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Album review: Will Oldham – Songs Of Love And Horror

PUBLISHED: 12:24 23 October 2018 | UPDATED: 12:24 23 October 2018

Songs of Love and Horror is the first record released under Will Oldham's real name since  1997's Joya

Songs of Love and Horror is the first record released under Will Oldham's real name since 1997's Joya

Archant

The Palace Music and Bonnie ‘Prince’ Billy puppetmaster offers a stripped-back revue of his work.

After two albums of cover versions in 2017, Oldham steps out from behind his Palace Music and Bonnie ‘Prince’ Billy alter-egos and into the glaring light with Songs Of Love And Horror, released alongside a book of the same name 25 years in the making, collecting lyrics from his celebrated career on the cooler margins of indie-folk.

The dozen songs here pose the tantalising question for fans of whether, 20 years on from the last record in his own name, they reveal any more of the ‘real’ Oldham without his monikers as masks.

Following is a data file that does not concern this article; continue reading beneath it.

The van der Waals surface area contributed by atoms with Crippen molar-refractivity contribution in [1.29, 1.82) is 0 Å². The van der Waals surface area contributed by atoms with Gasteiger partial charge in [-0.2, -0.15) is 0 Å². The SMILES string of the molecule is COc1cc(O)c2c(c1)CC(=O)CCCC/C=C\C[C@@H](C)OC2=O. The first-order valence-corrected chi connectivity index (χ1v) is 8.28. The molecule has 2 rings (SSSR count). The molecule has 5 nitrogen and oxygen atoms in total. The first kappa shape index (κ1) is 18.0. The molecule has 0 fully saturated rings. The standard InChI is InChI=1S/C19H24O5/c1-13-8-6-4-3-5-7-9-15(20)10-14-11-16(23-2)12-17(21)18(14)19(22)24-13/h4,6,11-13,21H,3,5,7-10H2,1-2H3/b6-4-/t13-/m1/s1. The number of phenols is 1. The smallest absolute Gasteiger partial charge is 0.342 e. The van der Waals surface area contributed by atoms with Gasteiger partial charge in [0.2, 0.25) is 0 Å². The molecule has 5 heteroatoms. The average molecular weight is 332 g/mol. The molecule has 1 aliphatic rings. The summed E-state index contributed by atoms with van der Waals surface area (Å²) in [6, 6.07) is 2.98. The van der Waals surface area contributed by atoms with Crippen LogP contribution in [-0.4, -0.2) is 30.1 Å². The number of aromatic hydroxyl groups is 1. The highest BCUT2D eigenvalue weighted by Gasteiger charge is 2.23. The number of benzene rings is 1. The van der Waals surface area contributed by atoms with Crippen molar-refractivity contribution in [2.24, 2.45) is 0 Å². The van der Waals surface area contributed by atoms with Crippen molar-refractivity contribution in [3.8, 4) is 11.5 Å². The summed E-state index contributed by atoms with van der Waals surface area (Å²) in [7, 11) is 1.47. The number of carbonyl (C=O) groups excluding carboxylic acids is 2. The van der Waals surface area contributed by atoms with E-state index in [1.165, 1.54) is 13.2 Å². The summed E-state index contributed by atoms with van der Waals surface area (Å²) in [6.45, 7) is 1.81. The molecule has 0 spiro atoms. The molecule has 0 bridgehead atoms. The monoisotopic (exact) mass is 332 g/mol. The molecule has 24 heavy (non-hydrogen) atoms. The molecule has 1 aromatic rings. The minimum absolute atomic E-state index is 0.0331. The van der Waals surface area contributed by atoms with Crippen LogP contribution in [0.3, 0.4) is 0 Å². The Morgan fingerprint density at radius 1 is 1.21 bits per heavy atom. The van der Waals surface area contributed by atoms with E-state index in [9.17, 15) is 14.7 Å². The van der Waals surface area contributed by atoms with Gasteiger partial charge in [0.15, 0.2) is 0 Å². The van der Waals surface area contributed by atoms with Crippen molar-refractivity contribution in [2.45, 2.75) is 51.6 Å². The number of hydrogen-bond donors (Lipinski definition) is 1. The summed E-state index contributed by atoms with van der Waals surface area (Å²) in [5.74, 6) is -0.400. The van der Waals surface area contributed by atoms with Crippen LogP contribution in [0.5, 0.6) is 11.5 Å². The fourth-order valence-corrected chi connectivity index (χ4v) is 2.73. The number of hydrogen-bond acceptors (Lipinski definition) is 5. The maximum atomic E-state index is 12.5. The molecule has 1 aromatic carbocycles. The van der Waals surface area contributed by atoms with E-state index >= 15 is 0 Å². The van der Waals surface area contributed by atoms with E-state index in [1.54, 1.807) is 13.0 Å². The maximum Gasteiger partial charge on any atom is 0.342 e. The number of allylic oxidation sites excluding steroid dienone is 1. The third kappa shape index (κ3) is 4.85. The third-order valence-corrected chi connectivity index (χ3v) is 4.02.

Depending on your outlook, the answer is either obscured or revealed by an underwhelmingly uniform tone and general lack of dynamism in his soft vocal delivery and carefully-picked acoustic guitar strings.

Doubtless the intent of stripping back the originals’ arrangements is to throw his lyrics into sharper focus, but some might question whether they needed this at all, or if in fact they lose a measure of potency in this record’s blanket, twee folk treatment.

This makes minor tinkering, like Oldham briefly whistling in Only Someone Running, or the fuzzy, cassette-tape production of Party With Marty (Abstract Blues), feel almost daring.

Then comes Strange Affair, a cover of Richard and Linda Thompson’s 1978 classic reflection on age, loneliness and regret, sung a capella and arguably all the more powerful and uncomfortable for it.

One for the fans to pick over.

Rating: 3/5 stars

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